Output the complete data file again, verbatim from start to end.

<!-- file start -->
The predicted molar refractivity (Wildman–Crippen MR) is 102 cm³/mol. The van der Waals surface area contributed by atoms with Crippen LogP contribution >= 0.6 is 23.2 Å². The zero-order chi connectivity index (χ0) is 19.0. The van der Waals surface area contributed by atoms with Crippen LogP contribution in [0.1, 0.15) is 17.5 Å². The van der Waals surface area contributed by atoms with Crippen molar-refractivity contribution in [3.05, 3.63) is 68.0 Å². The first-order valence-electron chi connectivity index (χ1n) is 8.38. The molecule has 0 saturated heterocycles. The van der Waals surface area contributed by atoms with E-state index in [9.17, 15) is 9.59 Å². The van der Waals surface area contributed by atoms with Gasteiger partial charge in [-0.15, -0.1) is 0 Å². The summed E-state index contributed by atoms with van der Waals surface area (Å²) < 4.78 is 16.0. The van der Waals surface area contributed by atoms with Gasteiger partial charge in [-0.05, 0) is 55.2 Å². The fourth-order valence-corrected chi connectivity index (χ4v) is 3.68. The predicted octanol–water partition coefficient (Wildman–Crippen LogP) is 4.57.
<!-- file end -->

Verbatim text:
The predicted molar refractivity (Wildman–Crippen MR) is 102 cm³/mol. The van der Waals surface area contributed by atoms with Crippen LogP contribution >= 0.6 is 23.2 Å². The zero-order chi connectivity index (χ0) is 19.0. The van der Waals surface area contributed by atoms with Crippen LogP contribution in [0.1, 0.15) is 17.5 Å². The van der Waals surface area contributed by atoms with Crippen molar-refractivity contribution in [3.05, 3.63) is 68.0 Å². The first-order valence-electron chi connectivity index (χ1n) is 8.38. The molecule has 0 saturated heterocycles. The van der Waals surface area contributed by atoms with E-state index in [9.17, 15) is 9.59 Å². The van der Waals surface area contributed by atoms with Gasteiger partial charge in [-0.15, -0.1) is 0 Å². The summed E-state index contributed by atoms with van der Waals surface area (Å²) < 4.78 is 16.0. The van der Waals surface area contributed by atoms with Gasteiger partial charge in [-0.05, 0) is 55.2 Å². The fourth-order valence-corrected chi connectivity index (χ4v) is 3.68. The predicted octanol–water partition coefficient (Wildman–Crippen LogP) is 4.57.